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Christian History Home > 131 Christians > Evangelists and Apologists > Dwight L. Moody

Dwight L. Moody
Revivalist with a common touch
posted 8/08/2008 12:56PM

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Dwight L. Moody

"If this world is going to be reached, I am convinced that it must be done by men and women of average talent."

With his boundless physical energy, natural shrewdness, self-confidence, and eternal optimism, Dwight Lyman Moody could have become a Gilded Age industrial giant like John D. Rockefeller or Jay Gould. Instead, he became one of the great evangelists of the nineteenth century.

Pony rides to the YMCA

He was born in Northfield, Massachusetts, to a Unitarian bricklayer's family. His father died when Moody was 4, leaving nine children for his mother, Betsey, to raise. His mother never encouraged Dwight to read the Bible, and he only acquired the equivalent of a fifth-grade education.



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He struck out on his own at age 17 and sold shoes in his uncle's Boston store. He also attended YMCA and Sunday school classes, where he became a Christian at age 18. Shortly after that, he moved to Chicago, where he sold shoes and worked toward his goal of amassing a fortune of $100,000.

It slowly dawned on Moody that, in light of his new faith, his life should not be spent on amassing wecaptionh as much as on helping the poor. In 1858 he established a mission Sunday school at North Market Hall in a slum of Chicago. It soon blossomed into a church (from which, six years later, was formed the Illinois Street Independent Church, precursor to the now famous Moody Memorial Church). By 1861 he had left his business to concentrate on social and evangelistic work. He drew the children of the German and Scandinavian immigrant underclass to his mission with candy and pony rides, and he drew the adults through evening prayer meetings and English classes. He was convinced, "If you can really make a man believe you love him, you have won him."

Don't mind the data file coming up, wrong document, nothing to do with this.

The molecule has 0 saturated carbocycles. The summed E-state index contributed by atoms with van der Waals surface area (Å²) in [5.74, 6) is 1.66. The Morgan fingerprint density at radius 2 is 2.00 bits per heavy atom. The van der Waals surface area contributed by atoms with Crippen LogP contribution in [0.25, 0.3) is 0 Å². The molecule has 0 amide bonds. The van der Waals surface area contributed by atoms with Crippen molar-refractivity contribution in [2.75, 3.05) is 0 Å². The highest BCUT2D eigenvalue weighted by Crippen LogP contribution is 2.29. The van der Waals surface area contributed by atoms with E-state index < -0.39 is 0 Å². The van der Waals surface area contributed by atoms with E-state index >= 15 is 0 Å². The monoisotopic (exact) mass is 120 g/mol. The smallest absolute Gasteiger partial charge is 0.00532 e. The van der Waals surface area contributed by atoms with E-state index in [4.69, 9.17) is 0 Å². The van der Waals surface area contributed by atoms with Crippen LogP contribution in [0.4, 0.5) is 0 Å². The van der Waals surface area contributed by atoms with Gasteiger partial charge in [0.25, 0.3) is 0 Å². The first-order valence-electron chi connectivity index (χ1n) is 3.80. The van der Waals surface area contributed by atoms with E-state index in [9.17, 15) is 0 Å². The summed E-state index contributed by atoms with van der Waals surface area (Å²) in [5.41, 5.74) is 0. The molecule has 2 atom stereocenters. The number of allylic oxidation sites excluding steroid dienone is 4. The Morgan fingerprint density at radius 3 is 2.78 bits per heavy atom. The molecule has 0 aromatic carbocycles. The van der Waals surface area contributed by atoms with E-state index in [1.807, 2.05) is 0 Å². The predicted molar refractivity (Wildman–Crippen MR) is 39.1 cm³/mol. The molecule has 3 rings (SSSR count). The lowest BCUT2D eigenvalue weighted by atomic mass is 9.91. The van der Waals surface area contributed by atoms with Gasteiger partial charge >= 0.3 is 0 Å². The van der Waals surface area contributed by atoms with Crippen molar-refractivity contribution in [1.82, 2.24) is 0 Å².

There he met and later married one of the Sunday school teachers, Emma C. Revell, with whom he had three children.

As president of the Chicago YMCA for four years, he championed evangelistic causes such as distributing tracts all over the city, and he held daily noon prayer meetings. During the Civil War, he refused to fight, saying, "In this respect I am a Quaker," but he worked through the YMCA and the United States Christian Commission to evangelize the Union troops. He relentlessly sought and received financial support for all his projects from rich Christian businessmen, such as Cyrus McCormick and John Wanamaker. In all this, he tried to mix effective social work with evangelism.

The Great Chicago Fire in October 1871 destroyed Moody's mission church, his home, and the YMCA. He traveled to New York to raise funds to rebuild the church and the YMCA, but while walking down Wall Street, he felt what he described as "a presence and power" as he had never known before, so much that he cried aloud, "Hold Lord, it is enough!" He returned to Chicago with a new vision: preaching the Kingdom of God, not social work, would change the world. He now devoted his immense energies solely to the "evangelization of the world in this generation."

Innovative evangelism

Moody believed music would be a valuable tool in his evangelistic campaigns, so when, in 1870, he heard Ira Sankey sing at a YMCA convention, he convinced Sankey to give up a well-paying government career to join him on the sawdust trail.

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